Dermal parasites on coral reef fish

This article is from BioNews 18 – August 2015  See all BioNews issues here.

Dermal Parasites doctorfish (Martin de Graaf IMARES)

A doctorfish infected with dermal parasites [IMARES, Martin de Graaf]

In 2013 Dr. Martin de Graaf from IMARES noted an unusually high number of coral reef fish at the Salt Pier on Bonaire, infected with dermal parasites. Similar observations of coral reef fish on Curaçao revealed rates of infection almost ten times as high as those recorded for Belize and Mexico.

Parasites are a naturally occurring component of coral reefs ecosystems. They directly affect their hosts’ survival, growth, behavior and reproductive ability. Parasites can play an important role in coral reef dynamics but where their numbers get out of balance they can have devastating impacts not only on their hosts but also on coral reef ecosystems as a whole.

Outbreaks of disease, such as white and black band disease, have had a dramatic impact on Caribbean coral reefs. The mass mortality of the black spiney urchins (Diadema antillarum) in the early 1980s had a devastating impact on reefs throughout the Caribbean, in some cases triggering phase shifts from coral to algal dominated reefs. Therefore potential outbreaks of infection or disease warrant special attention.

In response to concern expressed by the Ministry of Economics, visual “spot” surveys of over 16,000 reef fish were conducted at various sites on Bonaire in March 2015. Infection rates, measured by the number of infected fish species and the proportion of infected individuals, were found to be markedly higher on Bonaire than at sites on Curaçao.

The highest infection rates were found between the Salt Pier and Kralendijk amongst fish in shallow reef environments. The species worst affected were ocean surgeonfish (Acanthurus tractus), orange spotted filefish (Cantherhines pullus), smooth trunkfish (Lactophrys triqueter) and redband parrotfish (Sparisoma aurofrenatum).

By contrast no indication of dermal parasites were found on squirrelfish (Holocentrus adscensionis), French angelfish (Pomacantus paru) or grasby (Cephalopholis cruentata) and infection rates of under 1% were found amongst French grunt (Haemulon flavolineatum), bluehead wrasse (Thalassoma bifasciatum), schoolmaster (Lutjanus apdous), bicolour damselfish (Stegastus partitus), and yellow tail damselfish (Microspathodon chrysurus).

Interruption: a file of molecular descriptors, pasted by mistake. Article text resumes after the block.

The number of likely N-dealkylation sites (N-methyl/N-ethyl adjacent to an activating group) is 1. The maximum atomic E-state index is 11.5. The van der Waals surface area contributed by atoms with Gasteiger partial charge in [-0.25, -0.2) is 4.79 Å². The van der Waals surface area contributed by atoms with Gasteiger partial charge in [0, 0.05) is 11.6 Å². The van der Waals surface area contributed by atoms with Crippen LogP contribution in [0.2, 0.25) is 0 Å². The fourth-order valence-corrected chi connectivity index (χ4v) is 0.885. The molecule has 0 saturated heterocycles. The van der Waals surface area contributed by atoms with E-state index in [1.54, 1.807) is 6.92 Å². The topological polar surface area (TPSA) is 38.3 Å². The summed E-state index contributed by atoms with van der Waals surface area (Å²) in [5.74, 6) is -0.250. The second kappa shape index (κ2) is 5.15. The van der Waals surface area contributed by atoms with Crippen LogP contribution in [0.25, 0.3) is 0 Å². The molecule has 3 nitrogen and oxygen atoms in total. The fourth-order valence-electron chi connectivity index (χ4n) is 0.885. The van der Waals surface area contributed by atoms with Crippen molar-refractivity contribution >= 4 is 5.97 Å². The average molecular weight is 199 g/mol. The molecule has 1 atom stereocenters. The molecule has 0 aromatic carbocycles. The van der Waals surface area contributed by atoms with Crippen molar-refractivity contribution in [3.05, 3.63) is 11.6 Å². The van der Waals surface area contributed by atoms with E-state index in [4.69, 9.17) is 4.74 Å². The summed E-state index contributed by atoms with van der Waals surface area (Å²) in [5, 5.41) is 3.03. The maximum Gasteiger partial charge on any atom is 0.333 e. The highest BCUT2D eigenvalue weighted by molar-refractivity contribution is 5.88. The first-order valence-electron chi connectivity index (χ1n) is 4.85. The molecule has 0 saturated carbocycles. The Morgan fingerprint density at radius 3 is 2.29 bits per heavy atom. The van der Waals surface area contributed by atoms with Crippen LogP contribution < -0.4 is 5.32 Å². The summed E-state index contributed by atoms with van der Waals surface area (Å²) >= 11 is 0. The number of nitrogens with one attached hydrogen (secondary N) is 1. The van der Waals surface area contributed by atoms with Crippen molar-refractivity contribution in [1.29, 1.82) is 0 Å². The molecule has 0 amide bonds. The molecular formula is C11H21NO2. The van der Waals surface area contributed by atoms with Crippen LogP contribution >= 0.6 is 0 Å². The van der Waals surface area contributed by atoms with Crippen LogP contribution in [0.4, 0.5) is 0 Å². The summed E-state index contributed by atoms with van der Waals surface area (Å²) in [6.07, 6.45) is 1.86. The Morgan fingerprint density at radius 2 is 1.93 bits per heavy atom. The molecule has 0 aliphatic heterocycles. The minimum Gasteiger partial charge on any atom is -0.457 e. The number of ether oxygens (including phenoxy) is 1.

One possible explanation is that rates of infection are linked to water quality, particularly to raised nitrogen levels, which are an indication of eutrophic conditions believed to be caused by sewerage water outflow and brine leaking from the salt works.

References:

Graaf, M. de, F. Simal (2015) ‘Quick scan’ to assess the prevalence of dermal parasites among coral reef fishes of Bonaire, Ijmuiden: IMARES, 2015 (Report/ IMARES C055/15) – p. 13.

Bernal, M.A., S.R. Floeter, M.R. Gaither, G.O. Longo, R. Morais, C.E.L. Ferreira, M.J.A.

Vermeij, L.A. Rocha (2015) High prevalence of dermal parasites among coral reef fishes of Curaçao. Marine Biodiversity, doi: 10.1007/s12526-015-0322-z.

 

2 Responses to Dermal parasites on coral reef fish

  1. LS,
    Vrijdag jl.27/1 11.30 nabij Hands Off zagen 4 duikers met mij tijdens Plaza tocht een vrijzwemmende geelgroene, bijna1 m lange, murene langs het koraal “verward” richting noord zwemmen met in opengesperde bek wit kalkbrokken, dat tevens anaal naar buiten kwam.
    Vraag is wat dit gedrag betekent? Volledig buiten de bescherming. Niet reagerend op ons duikers, lijkt het.
    Braakgedrag?
    Ik zou graag met Tineke van Bussel maandagmiddag contact willen leggen. We logeren bij Rob en Lilianne, Kaya Palladium 10. En komende morgens verorg ik presentaties tropnbioloog voordrachten over de waarde van Amazoneoud op Liseo Bonaire bij Bas en Haro.

Kalli De Meyer

kallidemeyer

Kalli De Meyer has dedicated more than twenty five years to nature conservation and sustainable resource management on the sleepy islands of the Dutch Caribbean. As DCNA’s Executive Director, she is in charge of managing the organisation, fundraising and representation as well as working with the nature conservation organisations throughout the Dutch Caribbean to improve networking and to strengthen local capacity for conservation.

Formerly Manager of the Bonaire National Marine Park, she has a BSc in Marine Biology and Ecology and an MSc in Oceanography from Southampton University in the UK.